The Sound of Wings

(Critical Survey of Contemporary Fiction)

The men and women of the Italian Renaissance insisted that the most important objective for any person was to be remembered--famous or infamous, it mattered little. If such is indeed the case, then there is no doubt that Amelia Mary Earhart was an overwhelming success. Even now, more than fifty years after her disappearance in the Pacific, hers is a name easily recognized.

Earhart was born on July 24, 1897, in Atchison, Kansas, to Edwin and Amy Earhart. Her father was a lawyer in Kansas City, and Amelia and her sister Muriel grew up in rather comfortable circumstances. Unfortunately, this sheltered existence was soon disrupted by her father’s alcoholism--an illness which produced tension within the family and a decided impact on the family finances. In consequence, Amelia became intolerant of failure and determined to succeed in spite of the barriers created by her gender and the lack of a stable financial base.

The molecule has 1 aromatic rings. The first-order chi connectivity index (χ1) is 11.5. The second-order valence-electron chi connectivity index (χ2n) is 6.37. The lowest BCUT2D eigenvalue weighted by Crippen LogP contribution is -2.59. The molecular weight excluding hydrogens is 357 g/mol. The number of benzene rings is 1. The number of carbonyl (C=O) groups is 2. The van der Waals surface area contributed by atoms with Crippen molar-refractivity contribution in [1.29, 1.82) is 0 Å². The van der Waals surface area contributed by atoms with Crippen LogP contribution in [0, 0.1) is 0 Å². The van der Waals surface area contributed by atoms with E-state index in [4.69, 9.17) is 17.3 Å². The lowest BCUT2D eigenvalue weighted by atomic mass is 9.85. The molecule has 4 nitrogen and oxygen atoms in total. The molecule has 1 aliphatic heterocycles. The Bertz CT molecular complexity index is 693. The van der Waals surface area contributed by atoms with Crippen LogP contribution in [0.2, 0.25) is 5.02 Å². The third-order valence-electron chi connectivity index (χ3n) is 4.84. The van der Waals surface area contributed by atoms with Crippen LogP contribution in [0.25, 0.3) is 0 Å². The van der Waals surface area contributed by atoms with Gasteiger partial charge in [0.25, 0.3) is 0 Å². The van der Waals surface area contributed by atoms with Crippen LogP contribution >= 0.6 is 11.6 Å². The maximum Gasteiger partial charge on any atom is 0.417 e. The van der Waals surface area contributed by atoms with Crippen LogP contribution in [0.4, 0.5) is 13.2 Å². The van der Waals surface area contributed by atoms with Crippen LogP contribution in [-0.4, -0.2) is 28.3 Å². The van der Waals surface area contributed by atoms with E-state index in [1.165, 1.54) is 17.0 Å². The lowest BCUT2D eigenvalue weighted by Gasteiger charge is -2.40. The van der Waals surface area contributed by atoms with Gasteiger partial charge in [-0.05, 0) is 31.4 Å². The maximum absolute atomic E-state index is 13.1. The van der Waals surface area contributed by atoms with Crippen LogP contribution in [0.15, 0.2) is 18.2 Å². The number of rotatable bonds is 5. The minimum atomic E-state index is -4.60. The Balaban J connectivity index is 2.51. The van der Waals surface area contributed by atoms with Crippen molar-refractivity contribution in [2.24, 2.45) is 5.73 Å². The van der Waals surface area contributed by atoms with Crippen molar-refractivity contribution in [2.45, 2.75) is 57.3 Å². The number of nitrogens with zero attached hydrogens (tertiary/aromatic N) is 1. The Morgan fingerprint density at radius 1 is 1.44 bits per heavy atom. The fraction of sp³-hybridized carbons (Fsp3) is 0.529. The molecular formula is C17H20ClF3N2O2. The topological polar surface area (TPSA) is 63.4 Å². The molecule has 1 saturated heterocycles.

In 1920, Amelia found her greatest satisfaction in flying airplanes--receiving a flying certificate in 1923. Although she was, at best, a rather indifferent pilot, she had the good fortune to be asked to accompany two men who proposed to fly across the Atlantic Ocean. Admittedly, Earhart’s flying skills were such that she contributed very little to the actual crossing, but such a distinction was little noticed by the media. Passenger or no, she was the first woman to fly across the Atlantic. She parlayed that achievement into...

(The entire section is 409 words.)